Background: Incidental morphologic findings in lymph node tissue may represent a diagnostic challenge in surgical pathology. We have characterized, for the first time to our knowledge, dense globular structures that most likely represent degenerated lymphoid cells found in a Mascagni-Lund’s lymph node, and resemble Blue Blobs (Bbs) described in vaginal Papanicolaou-stained smears, or Hematoxylin Bodies (Hbs) commonly seen in patients diagnosed with Systemic Lupus Erythematosus (SLE), respectively. These Blue Blob-Like Bodies (Bbbs) are not associated with SLE, and immunohistochemistry may be necessary to rule out malignancy or viral infection.
Objective: To characterize Blue Blob-Like Bodies (Bbbs) in a Mascagni-Lund’s lymph node from a cholecystectomy specimen performed for acute cholecystitis.
Materials and Method: A paraffin-embedded cholecystectomy specimen that included a Mascagni-Lund’s lymph node was evaluated by routine microscopy in a busy surgical pathology service. Special stains, immunohistochemistry, and electron microscopy were performed to characterize the unusual structures observed.
Results: Many scattered, round-to-oval, dense globular basophilic novel structures with smooth borders were identified and named Blue Blob-Like Bodies (Bbbs).
Conclusion: Bbbs mimic malignant (primary or metastatic) or virally infected cells in lymph node tissue. However, they most likely represent degenerated lymphoid cells resulting from reactive lymphadenopathy secondary to acute cholecystitis.Pathologists need to recognize Bbbs and properly distinguish them from other pathological structures, in order to avoid misdiagnosis.
Keywords: Blue Blobs; Blue Blob-Like Bodies; Electron Microscopy; Hematoxylin Bodies; Immunohistochemistry; Lymph Node Tissue; Malignancy; Mascagni- Lund’s Lymph Node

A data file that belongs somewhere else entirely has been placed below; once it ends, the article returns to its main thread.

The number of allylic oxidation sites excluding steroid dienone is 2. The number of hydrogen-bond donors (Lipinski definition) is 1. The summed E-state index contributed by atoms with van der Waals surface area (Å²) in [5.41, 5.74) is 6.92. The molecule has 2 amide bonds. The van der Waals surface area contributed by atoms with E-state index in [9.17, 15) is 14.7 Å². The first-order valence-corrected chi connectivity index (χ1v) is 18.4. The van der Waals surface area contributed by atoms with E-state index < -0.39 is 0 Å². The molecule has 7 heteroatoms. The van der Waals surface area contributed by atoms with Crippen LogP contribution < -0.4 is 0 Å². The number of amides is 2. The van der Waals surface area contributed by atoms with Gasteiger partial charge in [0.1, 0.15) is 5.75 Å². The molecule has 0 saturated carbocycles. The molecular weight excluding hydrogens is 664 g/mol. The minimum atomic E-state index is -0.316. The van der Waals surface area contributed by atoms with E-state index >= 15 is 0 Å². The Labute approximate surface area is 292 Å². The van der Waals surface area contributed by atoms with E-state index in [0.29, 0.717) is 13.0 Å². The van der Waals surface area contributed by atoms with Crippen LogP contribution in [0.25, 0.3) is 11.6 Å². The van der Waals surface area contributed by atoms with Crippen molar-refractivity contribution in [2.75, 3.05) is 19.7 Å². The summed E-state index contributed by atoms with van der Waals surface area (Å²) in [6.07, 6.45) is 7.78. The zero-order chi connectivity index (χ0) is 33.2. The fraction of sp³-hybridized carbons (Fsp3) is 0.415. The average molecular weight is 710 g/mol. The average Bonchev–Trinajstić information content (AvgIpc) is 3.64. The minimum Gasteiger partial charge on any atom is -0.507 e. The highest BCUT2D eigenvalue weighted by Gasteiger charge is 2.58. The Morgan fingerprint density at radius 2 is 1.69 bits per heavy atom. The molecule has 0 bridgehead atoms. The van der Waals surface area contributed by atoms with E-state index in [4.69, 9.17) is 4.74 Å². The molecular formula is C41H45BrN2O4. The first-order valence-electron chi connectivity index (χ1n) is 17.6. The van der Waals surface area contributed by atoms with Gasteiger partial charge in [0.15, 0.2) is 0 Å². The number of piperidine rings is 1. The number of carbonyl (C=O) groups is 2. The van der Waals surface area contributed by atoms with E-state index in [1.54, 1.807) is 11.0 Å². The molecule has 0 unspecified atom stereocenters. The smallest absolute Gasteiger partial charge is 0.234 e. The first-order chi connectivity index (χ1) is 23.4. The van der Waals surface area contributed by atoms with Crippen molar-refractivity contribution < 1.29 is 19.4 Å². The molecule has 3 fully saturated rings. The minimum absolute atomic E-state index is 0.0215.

Abbreviations: BBs: Blue Blobs; HBs: Hematoxylin Bodies; SLE: Systemic Lupus Erythematosus; BBBs: Blue Blob- Like Bodies; PAS: Periodic Acid-Schiff; EMA: Epithelial Membrane Antigen; CEA: Carcinoembryonic Antigen; DNA: Deoxyribonucleic Acid; MGP: Methyl Green-Pyronin;
Incidental morphologic findings in lymph node tissue may represent a diagnostic challenge in either benign or malignant surgical pathology. While malignancy could be primary or metastatic, the etiology of benign pathology ranges widely and includes infectious, inflammatory, and autoimmune disease. For instance, virally infected cells may be found serendipitously, especially in immunosuppressed patients. Similarly, various pathologic bodies have been described in different tissues, including lymph nodes. In 1932, Gross  described for the first time, amorphous extracellular deposits of basophilic material that could be stained with hematoxylin in patients with endocarditis due to Systemic Lupus Erythematosus (SLE). These structures, known as Hematoxylin Bodies (Hbs), are considered highly specific for SLE. In 1959, Pollack  recognized Hbs in lupus lymphadenitis. Soon after, Candreviotis described Hbs-like material in nodal tissue from a patient with Classical Hodgkin Lymphoma, a finding which has not been reproduced yet. In addition, Handra-Luca et al.  noted the presence of lipogranulomata in a sentinel gall bladder lymph node (Mascagni’s or Lund’s node), which may morphologically suggest metastatic signet ring adenocarcinoma. Therefore, characterization of unique structures that could be confused with atypical cells (malignant or virally infected) or known pathologic bodies remains significant. For example, the so-called blue blobs (Bbs) described by Milligan et al.  may be a source of misdiagnosis in postmenopausal vaginal smears, since they simulate malignancy. Likewise, a few structures such as crystals or Liesegang rings have been confused with parasitic organisms and may be associated with malignancy [6,7]. Herein, we describe previously unrecognized atypical material in a Mascagni-Lund’s lymph node from a specimen obtained after cholecystectomy for acute cholecystitis.
Materials and Methods
A cholecystectomy specimen that included a Mascagni-Lund’s lymph node was obtained from a 59-year-old male smoker. The patient, who had previous medical history of hepatitis C (status post-treatment completion) and hypertension, was admitted to the hospital with clinical and laboratory diagnosis of acute cholecystitis. The cholecystectomy was performed 72 hours following clinical symptoms and antibiotic treatment. The specimen was fixed in formalin, embedded in paraffin, and prepared for evaluation by routine microscopy. Histopathology revealed chronic cholecystitis and cholelithiasis, and a 1cm Mascagni-Lund’s lymph node with unusual structures resembling large bare nuclei. Special stains, immunohistochemistry, and electron microscopy were performed to characterize these structures.